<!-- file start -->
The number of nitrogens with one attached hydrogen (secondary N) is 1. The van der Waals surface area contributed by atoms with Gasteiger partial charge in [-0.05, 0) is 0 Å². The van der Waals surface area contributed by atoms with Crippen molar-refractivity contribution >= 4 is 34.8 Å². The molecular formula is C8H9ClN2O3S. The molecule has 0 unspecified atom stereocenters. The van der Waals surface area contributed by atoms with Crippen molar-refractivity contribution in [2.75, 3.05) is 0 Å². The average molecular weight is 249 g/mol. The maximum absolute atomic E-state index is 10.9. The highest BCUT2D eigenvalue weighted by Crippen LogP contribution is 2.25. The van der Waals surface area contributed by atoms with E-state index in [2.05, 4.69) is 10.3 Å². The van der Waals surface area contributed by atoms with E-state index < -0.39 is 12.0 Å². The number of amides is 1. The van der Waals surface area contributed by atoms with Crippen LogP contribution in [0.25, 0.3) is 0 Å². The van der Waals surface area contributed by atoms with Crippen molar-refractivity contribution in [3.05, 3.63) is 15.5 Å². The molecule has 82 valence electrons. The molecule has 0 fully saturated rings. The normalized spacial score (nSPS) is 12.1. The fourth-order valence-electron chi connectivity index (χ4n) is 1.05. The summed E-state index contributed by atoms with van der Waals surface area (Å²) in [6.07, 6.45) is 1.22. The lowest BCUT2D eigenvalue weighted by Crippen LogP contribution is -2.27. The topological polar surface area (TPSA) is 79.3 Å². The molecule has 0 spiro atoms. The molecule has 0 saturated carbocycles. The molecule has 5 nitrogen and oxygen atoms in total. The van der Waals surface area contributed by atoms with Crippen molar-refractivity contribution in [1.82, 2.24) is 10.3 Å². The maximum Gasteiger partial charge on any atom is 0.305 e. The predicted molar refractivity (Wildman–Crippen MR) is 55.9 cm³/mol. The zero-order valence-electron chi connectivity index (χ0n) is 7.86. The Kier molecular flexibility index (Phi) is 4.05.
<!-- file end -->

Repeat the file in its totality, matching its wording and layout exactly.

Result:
The number of nitrogens with one attached hydrogen (secondary N) is 1. The van der Waals surface area contributed by atoms with Gasteiger partial charge in [-0.05, 0) is 0 Å². The van der Waals surface area contributed by atoms with Crippen molar-refractivity contribution >= 4 is 34.8 Å². The molecular formula is C8H9ClN2O3S. The molecule has 0 unspecified atom stereocenters. The van der Waals surface area contributed by atoms with Crippen molar-refractivity contribution in [2.75, 3.05) is 0 Å². The average molecular weight is 249 g/mol. The maximum absolute atomic E-state index is 10.9. The highest BCUT2D eigenvalue weighted by Crippen LogP contribution is 2.25. The van der Waals surface area contributed by atoms with E-state index in [2.05, 4.69) is 10.3 Å². The van der Waals surface area contributed by atoms with E-state index < -0.39 is 12.0 Å². The number of amides is 1. The van der Waals surface area contributed by atoms with Crippen LogP contribution in [0.25, 0.3) is 0 Å². The van der Waals surface area contributed by atoms with Crippen molar-refractivity contribution in [3.05, 3.63) is 15.5 Å². The molecule has 82 valence electrons. The molecule has 0 fully saturated rings. The normalized spacial score (nSPS) is 12.1. The fourth-order valence-electron chi connectivity index (χ4n) is 1.05. The summed E-state index contributed by atoms with van der Waals surface area (Å²) in [6.07, 6.45) is 1.22. The lowest BCUT2D eigenvalue weighted by Crippen LogP contribution is -2.27. The topological polar surface area (TPSA) is 79.3 Å². The molecule has 0 spiro atoms. The molecule has 0 saturated carbocycles. The molecule has 5 nitrogen and oxygen atoms in total. The van der Waals surface area contributed by atoms with Crippen molar-refractivity contribution in [1.82, 2.24) is 10.3 Å². The maximum Gasteiger partial charge on any atom is 0.305 e. The predicted molar refractivity (Wildman–Crippen MR) is 55.9 cm³/mol. The zero-order valence-electron chi connectivity index (χ0n) is 7.86. The Kier molecular flexibility index (Phi) is 4.05.